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Conservative Court Handling Elian

April 14, 2000

WASHINGTON (AP) _ The federal appeals court handling the Elian Gonzalez case is viewed as somewhat conservative, but with a mix of liberal and conservative judges.

The 11th U.S. Circuit Court of Appeals is ``a little to the right of center,″ said Bruce Rogow, a law professor at Nova Southeastern University in Fort Lauderdale, Fla., and a frequent litigator before the appeals court.

``They’re not timid,″ Rogow said, but added, ``they are not ideologues... They are very respectful of federal power.″

The 11th Circuit court plans to hear arguments May 11 on an appeal by Elian’s Miami relatives of a federal judge’s ruling last month that upheld Attorney General Janet Reno’s decision to return the 6-year-old shipwreck survivor to his father.

Elian’s great-uncle, Lazaro Gonzalez, wants to seek asylum on Elian’s behalf and argues in a separate court proceeding that returning him to Cuba would violate the United Nations human rights charter.

On Thursday, appeals court Judge J.L. Edmondson issued an emergency order barring Elian from being returned to Cuba until the 11th Circuit case is resolved. The federal government has asked the court to lift that order, and a three-judge panel is expected to decide soon whether it will do so.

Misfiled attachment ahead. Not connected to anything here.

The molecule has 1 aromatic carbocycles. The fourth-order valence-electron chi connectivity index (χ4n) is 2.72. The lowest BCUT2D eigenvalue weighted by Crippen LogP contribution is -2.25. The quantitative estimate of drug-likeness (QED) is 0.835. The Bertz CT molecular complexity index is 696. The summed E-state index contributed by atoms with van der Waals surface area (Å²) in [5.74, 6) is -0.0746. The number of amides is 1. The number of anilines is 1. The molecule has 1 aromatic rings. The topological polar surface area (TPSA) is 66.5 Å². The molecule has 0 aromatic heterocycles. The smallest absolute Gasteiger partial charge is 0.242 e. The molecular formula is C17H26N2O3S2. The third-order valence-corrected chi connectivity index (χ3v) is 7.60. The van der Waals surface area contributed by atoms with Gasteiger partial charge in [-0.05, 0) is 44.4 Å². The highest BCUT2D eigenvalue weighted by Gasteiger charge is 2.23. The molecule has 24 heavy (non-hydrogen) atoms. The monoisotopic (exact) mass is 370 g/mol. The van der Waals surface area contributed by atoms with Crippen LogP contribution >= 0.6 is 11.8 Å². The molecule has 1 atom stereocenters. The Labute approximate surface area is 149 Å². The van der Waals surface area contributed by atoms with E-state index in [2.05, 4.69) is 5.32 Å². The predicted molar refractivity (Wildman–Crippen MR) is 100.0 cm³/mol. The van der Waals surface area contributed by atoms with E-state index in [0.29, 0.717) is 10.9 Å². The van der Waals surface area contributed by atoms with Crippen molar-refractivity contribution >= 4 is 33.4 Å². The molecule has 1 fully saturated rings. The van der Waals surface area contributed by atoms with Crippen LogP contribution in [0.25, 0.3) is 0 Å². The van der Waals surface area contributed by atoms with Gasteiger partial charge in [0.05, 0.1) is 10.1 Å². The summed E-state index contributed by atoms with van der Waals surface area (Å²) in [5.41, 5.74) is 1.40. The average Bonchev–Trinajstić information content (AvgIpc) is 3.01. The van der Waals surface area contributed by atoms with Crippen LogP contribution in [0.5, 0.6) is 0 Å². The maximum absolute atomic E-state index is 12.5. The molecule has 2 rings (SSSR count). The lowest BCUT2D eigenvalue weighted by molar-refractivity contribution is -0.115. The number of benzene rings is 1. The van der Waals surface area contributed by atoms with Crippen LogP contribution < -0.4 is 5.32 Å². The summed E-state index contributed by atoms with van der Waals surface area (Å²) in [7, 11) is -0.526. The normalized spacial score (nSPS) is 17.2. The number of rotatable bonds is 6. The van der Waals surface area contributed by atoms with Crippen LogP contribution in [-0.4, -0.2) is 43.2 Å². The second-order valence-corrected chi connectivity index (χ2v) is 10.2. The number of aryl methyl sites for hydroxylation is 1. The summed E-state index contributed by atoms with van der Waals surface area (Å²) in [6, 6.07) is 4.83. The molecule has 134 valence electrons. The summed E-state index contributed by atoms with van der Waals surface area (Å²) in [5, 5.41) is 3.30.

The 11th Circuit court _ covering Alabama, Georgia and Florida _ was created in 1980 when those three states were split off from the 5th Circuit court, which now includes Texas, Louisiana and Mississippi.

The old six-state 5th Circuit court was known in previous decades for issuing powerful civil rights rulings and for protecting individual rights.

Since its creation, the 11th Circuit court has moved in a more conservative direction, said Randall Berg, executive director of the Florida Justice Institute.

Last month, the court voted 10-2 to allow student-led prayer at a public high school graduation ceremony.

The Supreme Court upheld an 11th Circuit court ruling in 1996 in a landmark ruling that gave new life to the Constitution’s 11th Amendment, which protects states from being sued against their will.

Last year, the justices reversed the appeals court in ruling that educators can be sued under a federal anti-bias law for failing to stop student-on-student sexual harassment. The 11th Circuit court had said the federal law never applied to such harassment.

Rogow said much depends on which three-judge panel is chosen to hear a case, but that overall, ``they are a court that most criminal defense lawyers view as pro-government.″

In hearing the Gonzalez case, he said the court likely would ``take a quizzical view toward all of this madness and wonder why it’s all gotten so far out of hand.″


On the Net: 11th Circuit court: http://www.law.emory.edu/11circuit/

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